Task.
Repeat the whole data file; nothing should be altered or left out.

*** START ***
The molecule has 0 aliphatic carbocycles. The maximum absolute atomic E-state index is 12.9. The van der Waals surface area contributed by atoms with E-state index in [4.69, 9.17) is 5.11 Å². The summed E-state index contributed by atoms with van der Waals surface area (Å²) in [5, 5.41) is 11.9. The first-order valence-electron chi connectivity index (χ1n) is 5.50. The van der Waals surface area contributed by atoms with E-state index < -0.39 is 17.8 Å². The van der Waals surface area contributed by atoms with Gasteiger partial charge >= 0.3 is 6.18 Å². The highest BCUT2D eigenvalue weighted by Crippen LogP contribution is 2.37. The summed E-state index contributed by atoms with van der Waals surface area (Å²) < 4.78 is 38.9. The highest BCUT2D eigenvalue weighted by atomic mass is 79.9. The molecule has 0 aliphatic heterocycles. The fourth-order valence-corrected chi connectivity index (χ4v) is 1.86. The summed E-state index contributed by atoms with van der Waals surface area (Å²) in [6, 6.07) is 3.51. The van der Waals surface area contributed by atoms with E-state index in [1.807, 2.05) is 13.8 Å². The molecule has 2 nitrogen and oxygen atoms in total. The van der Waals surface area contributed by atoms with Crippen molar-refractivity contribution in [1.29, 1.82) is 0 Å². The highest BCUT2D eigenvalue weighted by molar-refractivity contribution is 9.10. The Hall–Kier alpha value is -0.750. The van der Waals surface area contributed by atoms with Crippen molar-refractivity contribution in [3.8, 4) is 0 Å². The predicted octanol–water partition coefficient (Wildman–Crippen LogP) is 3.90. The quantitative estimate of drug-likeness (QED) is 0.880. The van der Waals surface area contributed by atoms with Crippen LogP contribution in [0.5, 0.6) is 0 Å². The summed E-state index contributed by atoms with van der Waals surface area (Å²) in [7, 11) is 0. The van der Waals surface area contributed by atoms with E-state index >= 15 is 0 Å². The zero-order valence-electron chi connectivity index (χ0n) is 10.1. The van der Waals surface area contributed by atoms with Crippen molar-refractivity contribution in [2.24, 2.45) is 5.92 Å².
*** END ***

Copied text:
The molecule has 0 aliphatic carbocycles. The maximum absolute atomic E-state index is 12.9. The van der Waals surface area contributed by atoms with E-state index in [4.69, 9.17) is 5.11 Å². The summed E-state index contributed by atoms with van der Waals surface area (Å²) in [5, 5.41) is 11.9. The first-order valence-electron chi connectivity index (χ1n) is 5.50. The van der Waals surface area contributed by atoms with E-state index < -0.39 is 17.8 Å². The van der Waals surface area contributed by atoms with Gasteiger partial charge >= 0.3 is 6.18 Å². The highest BCUT2D eigenvalue weighted by Crippen LogP contribution is 2.37. The summed E-state index contributed by atoms with van der Waals surface area (Å²) < 4.78 is 38.9. The highest BCUT2D eigenvalue weighted by atomic mass is 79.9. The molecule has 0 aliphatic heterocycles. The fourth-order valence-corrected chi connectivity index (χ4v) is 1.86. The summed E-state index contributed by atoms with van der Waals surface area (Å²) in [6, 6.07) is 3.51. The van der Waals surface area contributed by atoms with E-state index in [1.807, 2.05) is 13.8 Å². The molecule has 2 nitrogen and oxygen atoms in total. The van der Waals surface area contributed by atoms with Crippen molar-refractivity contribution in [1.29, 1.82) is 0 Å². The highest BCUT2D eigenvalue weighted by molar-refractivity contribution is 9.10. The Hall–Kier alpha value is -0.750. The van der Waals surface area contributed by atoms with Crippen molar-refractivity contribution in [3.8, 4) is 0 Å². The predicted octanol–water partition coefficient (Wildman–Crippen LogP) is 3.90. The quantitative estimate of drug-likeness (QED) is 0.880. The van der Waals surface area contributed by atoms with Crippen LogP contribution in [0.5, 0.6) is 0 Å². The summed E-state index contributed by atoms with van der Waals surface area (Å²) in [7, 11) is 0. The van der Waals surface area contributed by atoms with E-state index >= 15 is 0 Å². The zero-order valence-electron chi connectivity index (χ0n) is 10.1. The van der Waals surface area contributed by atoms with Crippen molar-refractivity contribution in [2.24, 2.45) is 5.92 Å².